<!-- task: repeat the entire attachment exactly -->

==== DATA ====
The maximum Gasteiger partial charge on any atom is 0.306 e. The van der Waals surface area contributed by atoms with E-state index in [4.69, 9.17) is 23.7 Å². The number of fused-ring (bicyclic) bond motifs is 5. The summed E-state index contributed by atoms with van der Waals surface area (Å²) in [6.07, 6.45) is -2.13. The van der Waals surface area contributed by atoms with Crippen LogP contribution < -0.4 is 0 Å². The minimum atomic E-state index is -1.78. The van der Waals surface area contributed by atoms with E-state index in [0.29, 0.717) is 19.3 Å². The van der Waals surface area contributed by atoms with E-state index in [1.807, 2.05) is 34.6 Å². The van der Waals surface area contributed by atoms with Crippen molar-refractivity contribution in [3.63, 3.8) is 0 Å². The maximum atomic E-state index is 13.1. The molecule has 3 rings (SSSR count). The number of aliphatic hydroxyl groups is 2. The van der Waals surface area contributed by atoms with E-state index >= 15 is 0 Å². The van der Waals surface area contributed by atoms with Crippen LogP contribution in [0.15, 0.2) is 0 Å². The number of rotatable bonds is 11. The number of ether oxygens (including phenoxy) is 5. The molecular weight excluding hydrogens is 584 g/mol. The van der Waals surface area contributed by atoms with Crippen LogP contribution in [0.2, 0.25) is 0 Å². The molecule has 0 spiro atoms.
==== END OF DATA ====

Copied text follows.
The maximum Gasteiger partial charge on any atom is 0.306 e. The van der Waals surface area contributed by atoms with E-state index in [4.69, 9.17) is 23.7 Å². The number of fused-ring (bicyclic) bond motifs is 5. The summed E-state index contributed by atoms with van der Waals surface area (Å²) in [6.07, 6.45) is -2.13. The van der Waals surface area contributed by atoms with Crippen LogP contribution < -0.4 is 0 Å². The minimum atomic E-state index is -1.78. The van der Waals surface area contributed by atoms with E-state index in [0.29, 0.717) is 19.3 Å². The van der Waals surface area contributed by atoms with E-state index in [1.807, 2.05) is 34.6 Å². The van der Waals surface area contributed by atoms with Crippen molar-refractivity contribution in [3.63, 3.8) is 0 Å². The maximum atomic E-state index is 13.1. The molecule has 3 rings (SSSR count). The number of aliphatic hydroxyl groups is 2. The van der Waals surface area contributed by atoms with E-state index >= 15 is 0 Å². The van der Waals surface area contributed by atoms with Crippen LogP contribution in [0.15, 0.2) is 0 Å². The number of rotatable bonds is 11. The number of ether oxygens (including phenoxy) is 5. The molecular weight excluding hydrogens is 584 g/mol. The van der Waals surface area contributed by atoms with Crippen LogP contribution in [0.2, 0.25) is 0 Å². The molecule has 0 spiro atoms.